Canada Welcomed More Than 431,000 Newcomers In 2022, Hitting Historic Target

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Canada Welcomed More Than 431,000 Newcomers In 2022, Hitting Historic Target
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Canada’s federal government has revealed it reached its historical target of 431,645 new immigrants in 2022.

Without giving an exact figure, Immigration, Refugees and Citizenship Canada (IRCC) said on Tuesday that it reached the target laid out in the Immigration Levels Plan for last year.

The number surpasses the record of more than 405,000 newcomers welcomed in 2021. IRCC also plans to break the record in each of the next three years, according to the 2023 to 2025 Immigration Levels Plan released in November.


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Canada was already well on target to break the record, with official figures up until October showing 387,560 new permanent residents had been welcomed. That equates to a rate of 38,756 new immigrants per month, which works out as more than 465,000 for the year.

“Today marks an important milestone for Canada, setting a new record for newcomers welcomed in a single year,” said Immigration Minister Sean Fraser.

“Newcomers play an essential role in filling labour shortages, bringing new perspectives and talents to our communities, and enriching our society as a whole. 

“I am excited to see what the future holds and look forward to another historic year in 2023 as we continue to welcome newcomers.”

Prior to setting a new record for admissions in 2021, the last time Canada welcomed such a large numbers of newcomers was in 1913.

The 2022 figure comes after IRCC doubled the numbers of applications it processed for permanent residence, temporary residence and citizenship from the previous year to 5.2 million.

The increased processing came after a massive funding boost from the federal government to tackle an enormous application backlog, causing growing processing times.

The latest Fall Economic Statement set aside $50 million in 2022 to 2023 to address the issue and tackle a chronic labour shortage.

“As we plan to continue to welcome historic numbers of newcomers, IRCC has added resources, embraced new technology, streamlined processing, and brought more processes online,” said the IRCC.

Immigration accounts for almost 100 percent of Canada’s labour force growth and 75 percent of its population growth, mostly in the economic category. By 2036, immigrants will represent up to 30 percent of Canada’s population, compared with 20.7 percent in 2011.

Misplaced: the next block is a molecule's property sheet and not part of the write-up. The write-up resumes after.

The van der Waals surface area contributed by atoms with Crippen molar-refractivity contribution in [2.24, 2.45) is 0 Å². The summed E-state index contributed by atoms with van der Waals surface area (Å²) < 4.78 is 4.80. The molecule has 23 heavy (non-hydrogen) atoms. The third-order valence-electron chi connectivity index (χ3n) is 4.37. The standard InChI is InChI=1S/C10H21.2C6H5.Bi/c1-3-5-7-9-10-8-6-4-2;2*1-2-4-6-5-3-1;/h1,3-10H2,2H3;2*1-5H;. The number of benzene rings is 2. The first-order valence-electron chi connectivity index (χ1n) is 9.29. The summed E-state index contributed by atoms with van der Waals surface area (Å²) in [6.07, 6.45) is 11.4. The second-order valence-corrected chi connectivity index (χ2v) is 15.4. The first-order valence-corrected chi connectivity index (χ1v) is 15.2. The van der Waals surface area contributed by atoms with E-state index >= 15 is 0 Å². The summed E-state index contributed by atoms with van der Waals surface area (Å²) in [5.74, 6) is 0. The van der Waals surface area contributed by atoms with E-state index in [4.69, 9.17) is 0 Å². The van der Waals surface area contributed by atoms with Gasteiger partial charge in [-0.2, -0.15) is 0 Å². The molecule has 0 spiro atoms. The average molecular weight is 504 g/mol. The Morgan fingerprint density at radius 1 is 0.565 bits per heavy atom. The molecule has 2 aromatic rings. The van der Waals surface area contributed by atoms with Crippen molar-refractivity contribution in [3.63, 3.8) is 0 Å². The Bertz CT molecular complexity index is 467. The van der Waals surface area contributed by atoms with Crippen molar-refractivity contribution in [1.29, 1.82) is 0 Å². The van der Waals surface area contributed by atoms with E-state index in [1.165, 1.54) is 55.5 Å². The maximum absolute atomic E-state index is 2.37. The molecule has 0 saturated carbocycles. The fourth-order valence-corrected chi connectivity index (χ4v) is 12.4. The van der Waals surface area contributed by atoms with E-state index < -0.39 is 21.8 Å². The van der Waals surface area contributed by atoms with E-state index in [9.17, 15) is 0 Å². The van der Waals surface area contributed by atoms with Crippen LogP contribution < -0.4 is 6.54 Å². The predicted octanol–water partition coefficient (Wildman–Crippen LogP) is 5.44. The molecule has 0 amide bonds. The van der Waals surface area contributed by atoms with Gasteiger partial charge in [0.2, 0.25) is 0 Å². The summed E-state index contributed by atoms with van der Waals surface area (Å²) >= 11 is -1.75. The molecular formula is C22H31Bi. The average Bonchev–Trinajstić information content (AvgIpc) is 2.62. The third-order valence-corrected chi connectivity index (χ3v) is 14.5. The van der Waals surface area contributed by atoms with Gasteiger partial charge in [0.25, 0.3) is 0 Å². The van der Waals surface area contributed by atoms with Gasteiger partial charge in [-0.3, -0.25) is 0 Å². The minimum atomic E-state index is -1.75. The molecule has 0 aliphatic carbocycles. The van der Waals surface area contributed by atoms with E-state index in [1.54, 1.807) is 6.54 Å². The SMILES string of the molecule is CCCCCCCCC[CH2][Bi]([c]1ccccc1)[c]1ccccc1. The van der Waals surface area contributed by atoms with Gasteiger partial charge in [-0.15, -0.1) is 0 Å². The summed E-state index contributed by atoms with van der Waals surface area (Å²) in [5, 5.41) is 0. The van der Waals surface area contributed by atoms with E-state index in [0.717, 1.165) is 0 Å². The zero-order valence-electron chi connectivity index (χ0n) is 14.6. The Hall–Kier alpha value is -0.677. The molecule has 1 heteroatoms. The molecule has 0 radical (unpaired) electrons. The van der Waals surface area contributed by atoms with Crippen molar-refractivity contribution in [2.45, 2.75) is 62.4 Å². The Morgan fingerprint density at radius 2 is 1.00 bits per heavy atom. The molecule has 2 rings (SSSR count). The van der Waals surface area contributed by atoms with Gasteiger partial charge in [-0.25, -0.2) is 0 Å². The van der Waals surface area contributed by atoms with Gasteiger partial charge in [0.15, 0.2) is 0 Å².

Canada’s aging population means that the worker-to-retiree ratio is expected to shift from seven to one 50 years ago to two to one by 2035.

During the 2021 Census, nearly a quarter of people were or had been a landed immigrant or permanent resident in Canada, the largest proportion among the G7 countries. Just over 1.3 million new immigrants settled in Canada from 2016 to 2021.

Immigrants account for 36 percent of physicians, 33 percent of business owners with paid staff and 41 percent of engineers, IRCC says.

The most recent Immigration Levels Plan promises to increase immigration to 465,000 newcomers per year in 2023, 485,000 in 2024 and 500,000 by 2025.

The vast majority of these are set to come through the Economic Class, which is set to grow to over 300,000 newcomers by itself within three years under the latest IRCC plan.


Canada’s 2023 to 2025 Immigration Levels Plan

2023 2024 2025
Overall Planned Permanent Resident Admissions 465,000 485,000 500,000
Economic Federal High Skilled 82,880 109,020 114,000
Federal Economic Public Policies 25,000
Federal Business 3,500 5,000 6,000
Economic Pilots: Caregivers; Agri-Food Pilot; Rural and Northern Immigration Pilot; Economic Mobility Pathways Project 8,500 12,125 14,750
Atlantic Immigration Program 8,500 11,500 14,500
Provincial Nominee Program 105,500 110,000 117,500
Quebec Skilled Workers and Business 33,900 To be determined To be determined
Total Economic 266,210 281,135 301,250
Family Spouses, Partners and Children 78,000 80,000 82,000
Parents and Grandparents 28,500 34,000 36,000
Total Family 106,500 114,000 118,000
Refugees and Protected Persons Protected Persons in Canada and Dependents Abroad 25,000 27,000 29,000
Resettled Refugees – Government-Assisted 23,550 21,115 15,250
Resettled Refugees – Privately Sponsored 27,505 27,750 28,250
Resettled Refugees – Blended Visa Office-Referred 250 250 250
Total Refugees and Protected Persons 76,305 76,115 72,750
Humanitarian and Other Total Humanitarian & Compassionate and Other 15,985 13,750 8,000

 

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